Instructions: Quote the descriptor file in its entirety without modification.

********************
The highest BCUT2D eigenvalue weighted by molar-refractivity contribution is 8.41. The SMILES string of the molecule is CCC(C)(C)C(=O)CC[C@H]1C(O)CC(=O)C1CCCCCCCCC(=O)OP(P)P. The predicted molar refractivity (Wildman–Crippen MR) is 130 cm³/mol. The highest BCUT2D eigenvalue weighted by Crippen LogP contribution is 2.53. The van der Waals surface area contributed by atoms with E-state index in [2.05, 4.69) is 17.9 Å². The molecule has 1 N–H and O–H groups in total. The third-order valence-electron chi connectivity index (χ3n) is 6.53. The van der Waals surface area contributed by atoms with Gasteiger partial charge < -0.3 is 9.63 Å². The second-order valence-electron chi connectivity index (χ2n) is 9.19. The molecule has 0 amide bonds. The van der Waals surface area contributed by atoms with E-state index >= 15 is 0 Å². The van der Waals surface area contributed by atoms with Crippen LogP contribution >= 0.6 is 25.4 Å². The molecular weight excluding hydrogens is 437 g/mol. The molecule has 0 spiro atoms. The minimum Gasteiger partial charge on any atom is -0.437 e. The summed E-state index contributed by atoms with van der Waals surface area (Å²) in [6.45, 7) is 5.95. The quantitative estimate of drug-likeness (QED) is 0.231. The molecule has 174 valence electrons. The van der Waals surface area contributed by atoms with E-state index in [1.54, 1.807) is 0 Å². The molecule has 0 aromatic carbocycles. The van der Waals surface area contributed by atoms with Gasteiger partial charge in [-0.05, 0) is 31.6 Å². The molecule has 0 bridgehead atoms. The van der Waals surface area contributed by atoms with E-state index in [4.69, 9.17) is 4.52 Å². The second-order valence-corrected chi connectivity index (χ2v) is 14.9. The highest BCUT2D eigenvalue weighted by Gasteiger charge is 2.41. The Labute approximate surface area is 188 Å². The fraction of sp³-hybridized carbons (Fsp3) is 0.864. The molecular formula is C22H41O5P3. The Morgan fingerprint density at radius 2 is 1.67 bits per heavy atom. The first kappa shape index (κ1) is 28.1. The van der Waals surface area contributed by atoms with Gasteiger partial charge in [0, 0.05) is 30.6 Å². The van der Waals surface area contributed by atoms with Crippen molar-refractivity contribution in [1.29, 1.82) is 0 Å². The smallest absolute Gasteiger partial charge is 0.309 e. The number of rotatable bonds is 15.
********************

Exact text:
The highest BCUT2D eigenvalue weighted by molar-refractivity contribution is 8.41. The SMILES string of the molecule is CCC(C)(C)C(=O)CC[C@H]1C(O)CC(=O)C1CCCCCCCCC(=O)OP(P)P. The predicted molar refractivity (Wildman–Crippen MR) is 130 cm³/mol. The highest BCUT2D eigenvalue weighted by Crippen LogP contribution is 2.53. The van der Waals surface area contributed by atoms with E-state index in [2.05, 4.69) is 17.9 Å². The molecule has 1 N–H and O–H groups in total. The third-order valence-electron chi connectivity index (χ3n) is 6.53. The van der Waals surface area contributed by atoms with Gasteiger partial charge < -0.3 is 9.63 Å². The second-order valence-electron chi connectivity index (χ2n) is 9.19. The molecule has 0 amide bonds. The van der Waals surface area contributed by atoms with E-state index >= 15 is 0 Å². The van der Waals surface area contributed by atoms with Crippen LogP contribution >= 0.6 is 25.4 Å². The molecular weight excluding hydrogens is 437 g/mol. The molecule has 0 spiro atoms. The minimum Gasteiger partial charge on any atom is -0.437 e. The summed E-state index contributed by atoms with van der Waals surface area (Å²) in [6.45, 7) is 5.95. The quantitative estimate of drug-likeness (QED) is 0.231. The molecule has 174 valence electrons. The van der Waals surface area contributed by atoms with E-state index in [1.54, 1.807) is 0 Å². The molecule has 0 aromatic carbocycles. The van der Waals surface area contributed by atoms with Gasteiger partial charge in [-0.05, 0) is 31.6 Å². The molecule has 0 bridgehead atoms. The van der Waals surface area contributed by atoms with E-state index in [4.69, 9.17) is 4.52 Å². The second-order valence-corrected chi connectivity index (χ2v) is 14.9. The highest BCUT2D eigenvalue weighted by Gasteiger charge is 2.41. The Labute approximate surface area is 188 Å². The fraction of sp³-hybridized carbons (Fsp3) is 0.864. The molecular formula is C22H41O5P3. The Morgan fingerprint density at radius 2 is 1.67 bits per heavy atom. The first kappa shape index (κ1) is 28.1. The van der Waals surface area contributed by atoms with Gasteiger partial charge in [0, 0.05) is 30.6 Å². The van der Waals surface area contributed by atoms with Crippen molar-refractivity contribution in [1.29, 1.82) is 0 Å². The smallest absolute Gasteiger partial charge is 0.309 e. The number of rotatable bonds is 15.